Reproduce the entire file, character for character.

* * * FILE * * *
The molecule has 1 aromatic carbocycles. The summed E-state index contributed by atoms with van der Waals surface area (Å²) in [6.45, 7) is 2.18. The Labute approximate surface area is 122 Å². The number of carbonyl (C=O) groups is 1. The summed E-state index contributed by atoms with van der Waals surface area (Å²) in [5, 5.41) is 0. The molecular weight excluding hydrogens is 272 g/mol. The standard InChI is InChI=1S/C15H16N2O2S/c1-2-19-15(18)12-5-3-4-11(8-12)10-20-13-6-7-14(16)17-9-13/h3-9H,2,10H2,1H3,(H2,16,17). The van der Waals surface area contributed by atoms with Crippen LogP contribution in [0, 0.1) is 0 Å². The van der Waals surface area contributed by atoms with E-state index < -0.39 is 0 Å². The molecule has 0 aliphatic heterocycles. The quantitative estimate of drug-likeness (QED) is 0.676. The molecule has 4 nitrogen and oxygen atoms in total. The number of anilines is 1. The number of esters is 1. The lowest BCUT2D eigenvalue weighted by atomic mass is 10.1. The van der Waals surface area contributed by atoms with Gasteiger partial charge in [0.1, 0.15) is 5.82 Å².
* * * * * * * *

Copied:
The molecule has 1 aromatic carbocycles. The summed E-state index contributed by atoms with van der Waals surface area (Å²) in [6.45, 7) is 2.18. The Labute approximate surface area is 122 Å². The number of carbonyl (C=O) groups is 1. The summed E-state index contributed by atoms with van der Waals surface area (Å²) in [5, 5.41) is 0. The molecular weight excluding hydrogens is 272 g/mol. The standard InChI is InChI=1S/C15H16N2O2S/c1-2-19-15(18)12-5-3-4-11(8-12)10-20-13-6-7-14(16)17-9-13/h3-9H,2,10H2,1H3,(H2,16,17). The van der Waals surface area contributed by atoms with Crippen LogP contribution in [0, 0.1) is 0 Å². The van der Waals surface area contributed by atoms with E-state index < -0.39 is 0 Å². The molecule has 0 aliphatic heterocycles. The quantitative estimate of drug-likeness (QED) is 0.676. The molecule has 4 nitrogen and oxygen atoms in total. The number of anilines is 1. The number of esters is 1. The lowest BCUT2D eigenvalue weighted by atomic mass is 10.1. The van der Waals surface area contributed by atoms with Gasteiger partial charge in [0.1, 0.15) is 5.82 Å².